10-15 items in a horizontal nav bar is really too many. Scanning a horizontal list is much more difficult and less natural compared to a vertical list. Also it's likely that only at very large window sizes will you avoid the problem you're having now — not enough space for all the items.
So, first vote is work on the IA.
Second, re: "how does a user know which page they're on and which option was selected?" In my view a highlighted nav bar item should be only a helpful add-on to knowing what page you are on. That is, a user should be able to clearly see where they are on your site without needing to see the nav. The easiest way to do this is with large and clear headers on each page.
Breadcrumbs, as you suggest, are another common way of dealing with location. I think it is reasonable to have breadcrumbs on only one section of your site if that section is indeed much more complex than the rest of your site.
The case of subpages hidden behind menus shows exactly why you shouldn't rely on the nav bar to indicate where a user is on your page.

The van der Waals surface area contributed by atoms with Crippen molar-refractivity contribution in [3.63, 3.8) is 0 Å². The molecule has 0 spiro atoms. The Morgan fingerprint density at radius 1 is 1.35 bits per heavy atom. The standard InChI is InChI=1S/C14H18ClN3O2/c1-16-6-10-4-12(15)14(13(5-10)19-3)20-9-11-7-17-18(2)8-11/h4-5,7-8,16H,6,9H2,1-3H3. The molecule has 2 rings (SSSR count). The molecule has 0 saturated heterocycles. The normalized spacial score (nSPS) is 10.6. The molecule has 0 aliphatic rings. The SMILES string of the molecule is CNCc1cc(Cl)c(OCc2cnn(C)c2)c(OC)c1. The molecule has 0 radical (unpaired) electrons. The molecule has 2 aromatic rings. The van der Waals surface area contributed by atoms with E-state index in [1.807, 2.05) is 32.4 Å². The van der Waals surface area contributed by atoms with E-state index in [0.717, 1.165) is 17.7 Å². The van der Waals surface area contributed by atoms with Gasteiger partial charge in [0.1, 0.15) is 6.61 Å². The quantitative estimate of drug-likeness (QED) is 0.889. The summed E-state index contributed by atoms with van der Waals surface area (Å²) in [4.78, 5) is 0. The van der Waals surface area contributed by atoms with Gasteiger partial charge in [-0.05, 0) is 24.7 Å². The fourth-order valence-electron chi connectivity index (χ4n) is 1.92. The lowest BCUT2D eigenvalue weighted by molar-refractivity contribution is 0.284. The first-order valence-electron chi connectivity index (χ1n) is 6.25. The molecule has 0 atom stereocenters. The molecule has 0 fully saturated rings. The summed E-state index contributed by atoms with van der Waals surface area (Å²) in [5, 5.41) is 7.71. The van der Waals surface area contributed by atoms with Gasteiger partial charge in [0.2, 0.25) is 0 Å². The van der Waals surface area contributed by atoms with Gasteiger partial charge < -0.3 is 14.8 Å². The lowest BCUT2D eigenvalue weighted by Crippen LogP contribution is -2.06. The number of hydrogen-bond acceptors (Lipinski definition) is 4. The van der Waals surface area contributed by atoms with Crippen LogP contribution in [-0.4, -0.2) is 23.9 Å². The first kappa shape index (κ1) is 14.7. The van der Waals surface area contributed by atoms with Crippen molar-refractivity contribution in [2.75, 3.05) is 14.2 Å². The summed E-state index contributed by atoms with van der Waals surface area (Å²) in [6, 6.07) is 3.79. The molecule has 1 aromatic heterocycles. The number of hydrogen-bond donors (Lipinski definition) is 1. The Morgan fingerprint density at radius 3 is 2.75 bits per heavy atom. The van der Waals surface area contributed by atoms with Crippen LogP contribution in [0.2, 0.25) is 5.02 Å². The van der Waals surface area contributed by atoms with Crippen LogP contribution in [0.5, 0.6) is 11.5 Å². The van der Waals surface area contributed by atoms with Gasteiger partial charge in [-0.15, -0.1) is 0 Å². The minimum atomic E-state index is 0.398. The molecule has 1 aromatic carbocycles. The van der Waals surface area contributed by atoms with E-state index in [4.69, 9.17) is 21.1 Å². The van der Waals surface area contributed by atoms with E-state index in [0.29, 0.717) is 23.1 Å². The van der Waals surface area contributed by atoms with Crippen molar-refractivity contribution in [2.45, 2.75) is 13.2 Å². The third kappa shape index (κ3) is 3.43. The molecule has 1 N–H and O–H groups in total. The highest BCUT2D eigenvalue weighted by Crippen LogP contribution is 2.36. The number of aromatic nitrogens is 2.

Check out USA Today's Sports page and use their sport sub-nav. While they do highlight if you choose a sport in the main top row, they don't do anything special if you select a sport in the MORE dropdown. The big text at the top of each section does the work and the highlighting of the nav is nice if it's there, but not that big of a problem if it's not.
So if the site itself (not the nav) is doing the work of showing users where they are you don't need to worry about the current page's nav item being off the screen or behind a "more" link.
Third: If you do need to put 10-15 items in a horizontal nav bar and feel nav-bar highlighting IS too important to hide the highlighting behind a 'more' link, then I suggest 1. alphabetizing the list, and 2. cropping the nav bar as needed and allow the user to slide the nav bar left or right with a mouse hover on either end. This way can make the current page nav item visible and allow them to access the rest of the nav. Alphabetizing is important because it will reduce hunting when trying to find the link you're looking for.
I'm not sure I've seen this done before — it would need some real world testing to see if people would intuitively understand it.